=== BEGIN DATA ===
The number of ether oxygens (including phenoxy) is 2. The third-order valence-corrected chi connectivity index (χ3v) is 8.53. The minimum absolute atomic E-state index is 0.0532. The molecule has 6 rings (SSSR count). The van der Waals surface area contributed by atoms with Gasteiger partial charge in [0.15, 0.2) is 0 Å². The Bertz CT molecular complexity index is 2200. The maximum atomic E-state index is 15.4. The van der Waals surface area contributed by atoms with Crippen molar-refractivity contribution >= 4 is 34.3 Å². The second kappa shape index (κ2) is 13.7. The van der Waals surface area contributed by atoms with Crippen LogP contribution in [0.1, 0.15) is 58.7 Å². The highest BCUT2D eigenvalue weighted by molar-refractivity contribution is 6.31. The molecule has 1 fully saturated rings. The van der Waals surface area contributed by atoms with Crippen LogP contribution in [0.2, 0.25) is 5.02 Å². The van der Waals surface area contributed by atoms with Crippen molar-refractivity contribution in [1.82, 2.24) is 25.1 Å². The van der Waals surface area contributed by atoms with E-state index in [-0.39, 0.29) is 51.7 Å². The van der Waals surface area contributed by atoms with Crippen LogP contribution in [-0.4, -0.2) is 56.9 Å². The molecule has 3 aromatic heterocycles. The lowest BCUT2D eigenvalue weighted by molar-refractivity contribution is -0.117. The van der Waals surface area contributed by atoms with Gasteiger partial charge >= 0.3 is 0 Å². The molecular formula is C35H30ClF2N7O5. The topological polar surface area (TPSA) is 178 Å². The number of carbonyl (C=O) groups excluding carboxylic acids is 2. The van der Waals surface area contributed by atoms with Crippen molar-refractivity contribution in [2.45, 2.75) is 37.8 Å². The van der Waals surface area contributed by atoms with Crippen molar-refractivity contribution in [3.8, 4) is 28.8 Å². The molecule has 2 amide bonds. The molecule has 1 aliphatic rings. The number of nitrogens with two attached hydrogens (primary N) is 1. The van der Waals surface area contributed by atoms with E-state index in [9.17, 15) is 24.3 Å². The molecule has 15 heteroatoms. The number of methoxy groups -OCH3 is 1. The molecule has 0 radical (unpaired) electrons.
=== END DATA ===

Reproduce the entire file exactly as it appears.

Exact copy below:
The number of ether oxygens (including phenoxy) is 2. The third-order valence-corrected chi connectivity index (χ3v) is 8.53. The minimum absolute atomic E-state index is 0.0532. The molecule has 6 rings (SSSR count). The van der Waals surface area contributed by atoms with Gasteiger partial charge in [0.15, 0.2) is 0 Å². The Bertz CT molecular complexity index is 2200. The maximum atomic E-state index is 15.4. The van der Waals surface area contributed by atoms with Crippen molar-refractivity contribution >= 4 is 34.3 Å². The second kappa shape index (κ2) is 13.7. The van der Waals surface area contributed by atoms with Crippen LogP contribution in [0.1, 0.15) is 58.7 Å². The highest BCUT2D eigenvalue weighted by molar-refractivity contribution is 6.31. The molecule has 1 fully saturated rings. The van der Waals surface area contributed by atoms with Crippen LogP contribution in [0.2, 0.25) is 5.02 Å². The van der Waals surface area contributed by atoms with Crippen molar-refractivity contribution in [1.82, 2.24) is 25.1 Å². The van der Waals surface area contributed by atoms with E-state index in [-0.39, 0.29) is 51.7 Å². The van der Waals surface area contributed by atoms with Crippen LogP contribution in [-0.4, -0.2) is 56.9 Å². The molecule has 3 aromatic heterocycles. The lowest BCUT2D eigenvalue weighted by molar-refractivity contribution is -0.117. The van der Waals surface area contributed by atoms with Gasteiger partial charge >= 0.3 is 0 Å². The molecular formula is C35H30ClF2N7O5. The topological polar surface area (TPSA) is 178 Å². The number of carbonyl (C=O) groups excluding carboxylic acids is 2. The van der Waals surface area contributed by atoms with Crippen molar-refractivity contribution in [2.45, 2.75) is 37.8 Å². The van der Waals surface area contributed by atoms with Crippen molar-refractivity contribution in [3.8, 4) is 28.8 Å². The molecule has 2 amide bonds. The molecule has 1 aliphatic rings. The number of nitrogens with two attached hydrogens (primary N) is 1. The van der Waals surface area contributed by atoms with E-state index in [9.17, 15) is 24.3 Å². The molecule has 15 heteroatoms. The number of methoxy groups -OCH3 is 1. The molecule has 0 radical (unpaired) electrons.